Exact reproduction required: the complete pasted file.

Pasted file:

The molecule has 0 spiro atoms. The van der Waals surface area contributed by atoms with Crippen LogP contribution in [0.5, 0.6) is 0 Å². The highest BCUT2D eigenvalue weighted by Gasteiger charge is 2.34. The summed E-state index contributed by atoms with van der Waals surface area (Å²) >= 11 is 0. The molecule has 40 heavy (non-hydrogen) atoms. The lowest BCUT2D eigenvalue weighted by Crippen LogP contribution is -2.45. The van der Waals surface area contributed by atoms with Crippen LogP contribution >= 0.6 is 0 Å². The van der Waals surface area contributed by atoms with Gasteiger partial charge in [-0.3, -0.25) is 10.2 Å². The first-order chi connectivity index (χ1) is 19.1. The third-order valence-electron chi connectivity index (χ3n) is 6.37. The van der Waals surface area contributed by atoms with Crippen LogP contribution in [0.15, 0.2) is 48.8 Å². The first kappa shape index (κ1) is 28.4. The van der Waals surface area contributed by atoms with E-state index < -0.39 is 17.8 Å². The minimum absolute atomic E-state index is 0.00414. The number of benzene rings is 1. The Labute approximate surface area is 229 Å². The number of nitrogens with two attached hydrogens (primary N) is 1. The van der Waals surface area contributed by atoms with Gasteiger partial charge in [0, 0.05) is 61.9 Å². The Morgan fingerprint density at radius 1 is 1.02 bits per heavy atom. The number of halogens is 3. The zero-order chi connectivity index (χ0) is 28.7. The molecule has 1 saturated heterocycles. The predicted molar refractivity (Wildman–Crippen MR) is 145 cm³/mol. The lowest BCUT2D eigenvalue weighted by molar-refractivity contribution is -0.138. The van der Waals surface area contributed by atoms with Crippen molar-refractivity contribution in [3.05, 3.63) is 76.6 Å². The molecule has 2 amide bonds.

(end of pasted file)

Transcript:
The molecule has 0 spiro atoms. The van der Waals surface area contributed by atoms with Crippen LogP contribution in [0.5, 0.6) is 0 Å². The highest BCUT2D eigenvalue weighted by Gasteiger charge is 2.34. The summed E-state index contributed by atoms with van der Waals surface area (Å²) >= 11 is 0. The molecule has 40 heavy (non-hydrogen) atoms. The lowest BCUT2D eigenvalue weighted by Crippen LogP contribution is -2.45. The van der Waals surface area contributed by atoms with Crippen LogP contribution >= 0.6 is 0 Å². The van der Waals surface area contributed by atoms with Gasteiger partial charge in [-0.3, -0.25) is 10.2 Å². The first-order chi connectivity index (χ1) is 19.1. The third-order valence-electron chi connectivity index (χ3n) is 6.37. The van der Waals surface area contributed by atoms with Crippen LogP contribution in [0.15, 0.2) is 48.8 Å². The first kappa shape index (κ1) is 28.4. The van der Waals surface area contributed by atoms with E-state index < -0.39 is 17.8 Å². The minimum absolute atomic E-state index is 0.00414. The number of benzene rings is 1. The Labute approximate surface area is 229 Å². The number of nitrogens with two attached hydrogens (primary N) is 1. The van der Waals surface area contributed by atoms with Gasteiger partial charge in [0, 0.05) is 61.9 Å². The Morgan fingerprint density at radius 1 is 1.02 bits per heavy atom. The number of halogens is 3. The zero-order chi connectivity index (χ0) is 28.7. The molecule has 1 saturated heterocycles. The predicted molar refractivity (Wildman–Crippen MR) is 145 cm³/mol. The lowest BCUT2D eigenvalue weighted by molar-refractivity contribution is -0.138. The van der Waals surface area contributed by atoms with Crippen molar-refractivity contribution in [3.05, 3.63) is 76.6 Å². The molecule has 2 amide bonds.